Be a careful consumer and don’t be fooled by lies

Honest to Darwin, I don’t know why people who should know better (like Dr. Joseph Mercola, who claims to be board certified in family medicine) are so against the amazing public health accomplishments of vaccination. I really don’t. The science and logic are entirely behind vaccination, but for whatever reason, people are willing to lie their tuchises off to convince others to forego lifesaving vaccines and endanger everyone’s health.

Yeah, I went there. I called them liars. People like Jenny McCarthy may be mistaken or confused or whatever nice way people want to put it, but Dr. Sears and Dr. Mercola and Dr. Gordon and many folks at the National Vaccine Information Center are lying liars who lie like a lying thing. And anybody who’s willing to lie like they do can pretty much create their own “facts”.

For example, anti-vaccine scaremonger Mercola tells us in “Warning to parents: This vaccine linked to sudden infant death” all about how horrible the Hep B vaccine is: “And 781 people were reported to have DIED following hepatitis B vaccination….”

Oh noes! Call the police! Call the National Guard! Call…

Wait just one goshdarn minute. Where did he say he was getting this data from? Let’s see.

According to the Vaccine Adverse Event Reporting System (VAERS), operated jointly by the CDC and FDA, there were 36,788 officially reported adverse reactions to hepatitis B vaccines between 1992 and 2005. Of these, 14,800 were serious enough to cause hospitalization, life-threatening health events or permanent disabilities.

Ah, I see. Well played, Dr. Mercola, well played. Nice argument from authority there. See how he threw the CDC and FDA in there to make this sound official and scary? Wow, if the CDC says it, then it must be true.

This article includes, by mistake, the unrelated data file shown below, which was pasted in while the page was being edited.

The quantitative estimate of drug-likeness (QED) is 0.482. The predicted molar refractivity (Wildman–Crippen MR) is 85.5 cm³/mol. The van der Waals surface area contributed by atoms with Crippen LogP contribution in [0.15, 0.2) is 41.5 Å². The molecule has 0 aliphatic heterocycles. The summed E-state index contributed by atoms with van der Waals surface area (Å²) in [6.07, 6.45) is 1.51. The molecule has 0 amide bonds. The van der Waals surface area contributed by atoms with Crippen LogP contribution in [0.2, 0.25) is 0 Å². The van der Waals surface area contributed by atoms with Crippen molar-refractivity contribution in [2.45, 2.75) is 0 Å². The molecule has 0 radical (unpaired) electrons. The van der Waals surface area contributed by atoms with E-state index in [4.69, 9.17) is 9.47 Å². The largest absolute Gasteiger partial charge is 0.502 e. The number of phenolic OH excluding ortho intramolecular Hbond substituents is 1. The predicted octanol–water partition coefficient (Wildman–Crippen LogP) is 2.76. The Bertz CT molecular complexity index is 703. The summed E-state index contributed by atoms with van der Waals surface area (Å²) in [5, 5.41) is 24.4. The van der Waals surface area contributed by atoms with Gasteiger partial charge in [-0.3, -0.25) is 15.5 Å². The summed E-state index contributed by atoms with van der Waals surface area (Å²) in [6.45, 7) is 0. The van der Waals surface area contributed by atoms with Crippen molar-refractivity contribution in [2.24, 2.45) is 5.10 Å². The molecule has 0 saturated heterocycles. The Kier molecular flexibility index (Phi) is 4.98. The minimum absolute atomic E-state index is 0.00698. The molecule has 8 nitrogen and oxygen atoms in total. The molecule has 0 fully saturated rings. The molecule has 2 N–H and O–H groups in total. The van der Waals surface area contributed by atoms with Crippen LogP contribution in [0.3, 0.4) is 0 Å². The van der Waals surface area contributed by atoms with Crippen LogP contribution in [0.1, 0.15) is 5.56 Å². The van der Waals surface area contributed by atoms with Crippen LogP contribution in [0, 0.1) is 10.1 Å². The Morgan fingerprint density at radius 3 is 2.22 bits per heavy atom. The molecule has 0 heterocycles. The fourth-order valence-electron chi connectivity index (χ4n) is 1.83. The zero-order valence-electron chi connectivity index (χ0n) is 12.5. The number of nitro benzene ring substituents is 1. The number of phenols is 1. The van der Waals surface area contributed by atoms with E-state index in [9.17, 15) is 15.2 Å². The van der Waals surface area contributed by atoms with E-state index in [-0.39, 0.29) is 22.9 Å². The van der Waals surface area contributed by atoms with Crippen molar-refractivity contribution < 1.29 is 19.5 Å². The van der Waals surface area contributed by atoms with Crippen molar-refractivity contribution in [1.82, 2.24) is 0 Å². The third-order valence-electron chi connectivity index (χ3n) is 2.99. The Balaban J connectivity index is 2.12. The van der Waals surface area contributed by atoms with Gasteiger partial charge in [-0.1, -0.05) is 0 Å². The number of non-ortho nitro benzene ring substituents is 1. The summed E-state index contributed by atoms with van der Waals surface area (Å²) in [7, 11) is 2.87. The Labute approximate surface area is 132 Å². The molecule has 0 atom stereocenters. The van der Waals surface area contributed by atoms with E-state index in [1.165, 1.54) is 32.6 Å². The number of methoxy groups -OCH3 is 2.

It’s true that both the CDC and FDA are involved in VAERS, but what this article doesn’t tell you is what the VAERS actually is: It’s a reporting system.

Yes, I can hear you rolling your eyes and saying “I know that, it’s in the bloody name!” But think about that. It’s the place you call when anything happens after your kid gets a vaccination.

It’s just a list that says “Person A reports that their child ran a high fever 48 hours after getting the MMR vaccine. Person B reports that their child developed a red rash on their chest within 4 hours of receiving the varicella vaccine.” Etc and so on. Anybody can make a report, not just doctors or public health officials.

You, yes you, can contact VAERS right now and tell them your child started clucking like a chicken after receiving the chicken pox vaccine and it’s probably going to go into the system until someone gets around to realizing that you’re making fun of them!

A file in the VAERS is not proof of anything except that something happened. The reports may or may not have been investigated and may or may not be accurate. Do me a favor and right now, right this moment, try to remember the order of events in your house 48 hours ago.

Who was where and doing what? Did little Susie start crying before or after dessert? Did both kids get in the bath? Wait, did you read The Very Hungry Caterpillar at bedtime two days ago or three? No, maybe it was Brown Bear, Brown Bear, What Do You See? Did your spouse get home late? Early? What did you have for dinner? Chicken, right? No, chicken was three days ago. Two days ago was…something else.

Now imagine that you need to report this all to someone so that they can determine if little Susie got sick because of the shot from the doctor, or something she ate, or…maybe she was already sick before you got to the doctor and you didn’t realize.